School board set to adopt 1.83% tax increase

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District drops blended tax increase from 2.85%, likely to give preliminary approval Monday, final in June

By Mike McGann, Editor, UnionvilleTimes.com
EAST MARLBOROUGH — Unlike some governmental bodies, it appears that the Unionville-Chadds Ford Board of Education is ahead of schedule in its annual budget process and appears likely to give preliminary approval to the final budget and tax rate at next Monday night’s board meeting, a month earlier than usual.

Although board members debated during Monday night’s board work session/Finance Committee meetings the idea of giving final approval to the budget next month — a full month early — it was decided to leave the final approval to its normal time in June for two reasons: preventing the public from being surprised by the early adoption and second, in the unlikely event that the state improves state aid figures and adopts a state budget in time, the tax rate could be dropped.

The budget that will likely be approved calls for a tax increase of 1.83% when averaged across Chester and Delaware Counties — comparable to the 1.81% increase in 2011-12. That amounts to a tax increase in Chester County of 2.69% and drop of 1.74% in Delaware County. The variance between counties is because of differences in the property value of the respective counties as set by the state. Because the district is largely in Chester County, the Delaware County numbers tend to fluctuate in a fairly wide band, but over a 10-year period, the numbers tend to even out, district officials say.

Although the likely final tax rate didn’t have unanimous support — Keith Knauss and Frank Murphy argued for a lower number — a clear majority of the board seemed to argue that the slightly higher rate, amounting to about $10 more a year in taxes for the average homeowner, was actually a more cautious path, citing worries about future pension obligations.

Knauss and Murphy said they felt it would be more prudent to trim the reserve closer to the district policy of 5% — instead of holding on to taxpayers’ money out of concern for future years. The proposed budget calls for a reserve of 5.23%, down from 5.41% in the previous year. Knauss argued for getting the blended rate down to 1.7%, in line with the Act 1 limits without exceptions by tapping into reserve funds, getting closer to 5% in reserve.

“I’m not married to the 1.7%,” Murphy said. “But I have a problem reaching into people’s pocket and holding money ‘just in case.’ “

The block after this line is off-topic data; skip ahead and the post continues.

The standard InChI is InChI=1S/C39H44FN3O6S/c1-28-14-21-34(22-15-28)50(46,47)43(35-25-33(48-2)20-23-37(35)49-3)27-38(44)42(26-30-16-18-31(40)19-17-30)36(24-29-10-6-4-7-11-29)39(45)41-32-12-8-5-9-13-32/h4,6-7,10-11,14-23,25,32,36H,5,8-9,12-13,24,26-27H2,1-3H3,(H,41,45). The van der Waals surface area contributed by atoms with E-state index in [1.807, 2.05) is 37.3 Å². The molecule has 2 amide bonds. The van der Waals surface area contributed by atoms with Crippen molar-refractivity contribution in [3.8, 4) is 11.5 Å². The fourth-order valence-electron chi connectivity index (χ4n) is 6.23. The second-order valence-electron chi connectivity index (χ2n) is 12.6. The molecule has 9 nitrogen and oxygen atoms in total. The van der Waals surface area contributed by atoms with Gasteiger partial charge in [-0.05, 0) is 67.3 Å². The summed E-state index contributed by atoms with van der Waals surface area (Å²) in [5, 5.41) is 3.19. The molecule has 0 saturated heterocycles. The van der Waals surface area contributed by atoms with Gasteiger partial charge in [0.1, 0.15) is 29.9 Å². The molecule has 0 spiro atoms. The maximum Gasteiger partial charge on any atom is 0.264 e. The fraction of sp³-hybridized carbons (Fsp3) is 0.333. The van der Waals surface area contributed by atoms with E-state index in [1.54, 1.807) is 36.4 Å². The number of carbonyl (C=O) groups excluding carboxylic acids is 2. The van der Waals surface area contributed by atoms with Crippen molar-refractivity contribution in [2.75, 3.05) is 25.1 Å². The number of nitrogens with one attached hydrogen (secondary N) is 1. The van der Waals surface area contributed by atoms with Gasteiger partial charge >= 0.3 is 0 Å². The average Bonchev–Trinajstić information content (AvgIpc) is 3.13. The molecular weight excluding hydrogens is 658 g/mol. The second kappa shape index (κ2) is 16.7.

Board member Victor Dupuis said he sympathized, but shared his colleagues concerns about the coming years, which projections showing further spikes in pension costs and an erosion of state funding.

Another board member, Gregg Lindner said he was worried about the next couple of years and felt it would be more cautious to have a higher base to work off in future years and if things improve, then cut taxes at that point.

“If we end up in a better situation than expected, we can lower taxes,” he said.

Board member Holly Manzone said she agreed, and said she was concerned that trimming too much this year could lead to a much bigger increase next year “I don’t just want to have to jack it (the tax rate) up.”

Still this rate represents a drop from the preliminary budget, which called for a 3.71% hike for Chester County, or a weighted increase of 2.85%. Savings were found from health care and other sectors allowing the lower rate while keeping what Superintendent of Schools Dr. John Sanville called a “a maintenance budget,” a spending plan that neither cuts or adds program or staff.

The final schedule for adoption of the budget prompted nearly as much discussion as the final rate, with Knauss pushing to get it done as soon as possible. While there was no argument about moving up the preliminary approval to next Monday night — a month early — there were a number of different opinions about changing the final approval schedule.

Dupuis asked whether it was prudent to pass the budget early in case changes emerge from Harrisburg.

As the state budget doesn’t have to be adopted before June 30 and 2011 was the first year in a number of years that deadline was actually met by the state legislature, the district’s Director of Business and Operations, Robert Cochran pointed out it was unlikely that any changes in Harrisburg would happen before the district would be forced to adopt a budget. Last year, funds were restored and either moved to various reserve accounts or used to help fund bus purchases.

Board president Eileen Bushelow asked what the positives and negatives were to an early final approval. Knauss argued the positive would be to “put it to bed” and allow the board and district to move on to other issues.

A negative, Sanville cited, was the public expectation of the usual schedule and that they might miss their chance to review the budget and make public comment at the June meeting.

“Historically, we passed it in June,” he said. “People are expecting it.”

Murphy suggested that probably the best path forward was to give it preliminary approval in April, but hold off final passage until June to allow public input — and that seemed to be the final preference.

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